The (Sir John Moore) memorial which stands today to the west of the old CoastGuard lookout was erected by public subscription and unveiled on Jan 16th, 1911. For many years it was surrounded by ornamental twin chains and inside this large area, apart from the memorial, stood a muzzle loading cannon with several seats on either side of the cannon. This was a popular place for visitors to sit on summer days.
Not far to the west of this area stood the Sea Point Bathing Establishment. After the Great War this building was altered to include ladies and gents toilet, but in 1905 it was a tea room with bathing cabins on the seaside for hire, these cabins being used to change into ones bathing costumer. During those early days chairs could be hired from this establishment for 2d per morning or afternoon session. Some time after the second world war a severe storm badly damaged this building so it was necessary for it to be demolished.
We now cross the road and return to the4 steep hill leading to Chapel Street (now Wilberforce Road) and continue to describe the final buildings on the north side of this quaint street.
The three tall houses built on rising ground well above the level of the street, numbers 118, 120 and 122 were known as Elmer House, Belmont House and Sussex House at that time. They were lodging houses, built during the middle of the last centry. In 1905 a Mr J Brickell, dairyman, lived at Sussex House before he opened for business years later at 43, the High Street.
Next to the last of these three houses, Sussex House, are the four flat-roofed shops known as Kirby Arcade. They stand opposite Dr. Chubbs residence, Dunford House (today known as Dolphin House). Looking at these shops today and seeing the poor state of repair and maintenance it is hard to imagine that in 1905 these four little shops were trading as follows:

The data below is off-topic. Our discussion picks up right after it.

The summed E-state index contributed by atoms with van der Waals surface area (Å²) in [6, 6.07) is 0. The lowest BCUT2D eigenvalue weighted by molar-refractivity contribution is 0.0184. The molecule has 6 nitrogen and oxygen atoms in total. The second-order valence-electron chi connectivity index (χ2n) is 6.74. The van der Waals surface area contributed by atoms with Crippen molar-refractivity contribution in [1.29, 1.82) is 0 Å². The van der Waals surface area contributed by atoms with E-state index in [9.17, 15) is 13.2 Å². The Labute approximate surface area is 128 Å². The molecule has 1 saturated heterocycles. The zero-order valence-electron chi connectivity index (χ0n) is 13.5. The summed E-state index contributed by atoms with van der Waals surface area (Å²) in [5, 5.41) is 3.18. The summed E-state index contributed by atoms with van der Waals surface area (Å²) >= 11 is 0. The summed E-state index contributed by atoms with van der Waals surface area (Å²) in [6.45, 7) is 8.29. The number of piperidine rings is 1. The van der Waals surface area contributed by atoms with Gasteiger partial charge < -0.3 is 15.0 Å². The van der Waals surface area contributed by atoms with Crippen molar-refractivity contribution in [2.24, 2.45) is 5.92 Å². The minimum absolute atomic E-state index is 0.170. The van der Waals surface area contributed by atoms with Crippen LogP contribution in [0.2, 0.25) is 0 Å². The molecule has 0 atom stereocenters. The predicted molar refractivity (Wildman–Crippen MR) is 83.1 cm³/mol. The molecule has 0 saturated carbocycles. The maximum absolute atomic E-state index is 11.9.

Number 126, the first business was known as the Arcade Bazaar, the shop next door advertised as the Boot Repairing Factory and Bootmakers, at number 130 Mr F Pitkin ran his butcher’s shop and the final shop was a fishmonger’s managed by a Mr Richardson. In 1905 a fire occurred and considerable damage was done to his shop the local fire brigade was called with their manual pump, my father, Tom Moore attending as one of the local firemen.
These shops have had a very chequered history. Before the Great War they had lost their popularity and a photograph taken around that time show ‘To Let’ signs in several of the shop windows. In the middle of the 1920’s I can remember one of the centre shops being rented to a Mr Drakley who traded as an upholsterer. In number 126 a Mr Jordan ran his sweet shop and I can remember buying a pennyworth of sweets in this shop on many occasions.
Later in the 1930’s Mr J A Taylor bought these shops and opened his own Funeral Directors, Builders and Decorator’s business, using numbers 130 and 132 as his workshop. He continued in business up to the second world war when the business closed for a time. His son George, who came into the business several years before the commencement of the war joined the army, returning after his war service to work alongside his father with another partner, Mr Timms. When Mr Taylor Snr. retired, George and Mr Timms continued trading as a Builders and Decorators, discontinuing the funeral directors section of the business, until they retired, closing down the business in the early 1980’s.